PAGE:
The research looked used a double mutant where the insulin signaling and TOR pathways were genetically altered (pathways which are regulated in the mitochondria – the ‘power houses’ of cells). In doing so, the lifespan of C. elegans was amplified by 500 percent. The research shows how two pathways need to work in tandem (or ‘synergistic interaction’); the implications are that to come up with the most effective anti-aging treatments in the future scientists will need to look at longevity networks instead of focusing upon individual pathways.
Commenting on the study, lead researcher Dr. Hermann Haller states: “Despite the discovery in C. elegans of cellular pathways that govern aging, it hasn’t been clear how these pathways interact.”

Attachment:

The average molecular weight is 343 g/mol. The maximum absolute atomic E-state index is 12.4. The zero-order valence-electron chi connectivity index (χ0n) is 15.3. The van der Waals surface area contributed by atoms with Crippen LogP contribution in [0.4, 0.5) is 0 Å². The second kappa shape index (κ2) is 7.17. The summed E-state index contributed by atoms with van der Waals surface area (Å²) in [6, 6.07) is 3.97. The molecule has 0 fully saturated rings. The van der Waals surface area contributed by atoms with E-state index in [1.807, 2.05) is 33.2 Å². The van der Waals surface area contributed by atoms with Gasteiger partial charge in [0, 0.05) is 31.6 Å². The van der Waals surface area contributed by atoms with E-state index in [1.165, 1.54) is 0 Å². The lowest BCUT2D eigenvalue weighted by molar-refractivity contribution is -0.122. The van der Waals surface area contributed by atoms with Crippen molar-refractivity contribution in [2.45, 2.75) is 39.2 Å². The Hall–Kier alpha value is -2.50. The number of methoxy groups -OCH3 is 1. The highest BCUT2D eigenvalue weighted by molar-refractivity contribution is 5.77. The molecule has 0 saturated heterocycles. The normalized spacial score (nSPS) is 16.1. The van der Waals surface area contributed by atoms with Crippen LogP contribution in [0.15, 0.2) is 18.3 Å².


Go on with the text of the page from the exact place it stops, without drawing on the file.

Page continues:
However, the scientist adds: “by helping to characterize these interactions, our scientists are paving the way for much-needed therapies to increase healthy lifespan for a rapidly aging population.”
The research has been published in the journal Cell Reports, where the research paper is titled “Translational Regulation of Non-autonomous Mitochondrial Stress Response Promotes Longevity.”